In July, IGI postdoc Ellen Rim and IGI graduate student Nicholas Karavolias went to the Philippines and Thailand to connect, talk, and teach about CRISPR with local scientists and biotech regulators.
What brought you to the Philippines to teach a course on CRISPR?
Karavolias: This year, the Philippines Department of Agriculture drafted a memo of regulations — the first CRISPR agricultural regulations from a Southeast Asian country. We were invited to co-teach a course with researchers at the International Rice Research Institute (IRRI), Dr. Inez Slamet-Loedin, Dr. Yvonne Ludwig, and other members of the Slamet-Loedin lab. The goal of the course was to help Filipino biotech regulators better understand gene editing and molecular biology techniques that can be used to regulate in accordance with the memo. Our goal in visiting was not to influence how the policy gets interpreted, but to empower these folks to understand the technology so that they can make informed decisions for themselves. Inez and Yvonne from IRRI were great co-teachers.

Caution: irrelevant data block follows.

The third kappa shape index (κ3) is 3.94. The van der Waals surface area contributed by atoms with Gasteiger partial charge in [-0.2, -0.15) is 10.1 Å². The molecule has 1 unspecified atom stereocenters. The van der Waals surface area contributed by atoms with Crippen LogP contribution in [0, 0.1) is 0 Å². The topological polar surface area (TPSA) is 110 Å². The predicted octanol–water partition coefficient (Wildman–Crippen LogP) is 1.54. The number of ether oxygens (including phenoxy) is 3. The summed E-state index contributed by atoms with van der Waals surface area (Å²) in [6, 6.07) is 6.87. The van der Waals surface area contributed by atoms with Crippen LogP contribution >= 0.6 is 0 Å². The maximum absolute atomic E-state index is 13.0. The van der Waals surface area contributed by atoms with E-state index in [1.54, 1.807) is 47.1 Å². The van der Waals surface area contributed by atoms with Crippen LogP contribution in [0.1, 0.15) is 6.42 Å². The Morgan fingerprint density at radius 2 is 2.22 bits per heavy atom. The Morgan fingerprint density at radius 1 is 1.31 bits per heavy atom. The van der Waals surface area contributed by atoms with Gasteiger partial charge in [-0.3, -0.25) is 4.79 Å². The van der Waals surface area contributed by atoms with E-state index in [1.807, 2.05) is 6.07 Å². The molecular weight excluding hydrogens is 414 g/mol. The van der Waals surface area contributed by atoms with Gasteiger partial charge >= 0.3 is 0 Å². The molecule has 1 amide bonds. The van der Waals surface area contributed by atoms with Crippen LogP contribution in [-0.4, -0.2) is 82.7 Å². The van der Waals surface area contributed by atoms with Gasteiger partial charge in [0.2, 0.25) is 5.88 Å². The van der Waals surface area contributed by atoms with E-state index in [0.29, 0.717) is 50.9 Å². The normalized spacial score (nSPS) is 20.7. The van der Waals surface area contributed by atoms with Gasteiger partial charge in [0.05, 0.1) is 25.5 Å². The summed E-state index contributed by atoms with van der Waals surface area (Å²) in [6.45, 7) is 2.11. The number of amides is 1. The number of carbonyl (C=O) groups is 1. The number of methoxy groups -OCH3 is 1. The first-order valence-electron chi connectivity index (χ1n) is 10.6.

Rim: The course was possible because Dr. Abraham Manalo from the Department of Agriculture, Dr. Melinda Kliegman at the IGI, and Dr. Slamet-Loedin at IRRI came together to plan and coordinate it. The fifteen participants in class were the government regulators from the biotechnology team who will ultimately be deciding how gene edited plant and animal products will be evaluated and monitored. They were young and enthusiastic and they just brought so much energy and knowledge about potential local applications.
How did the course work?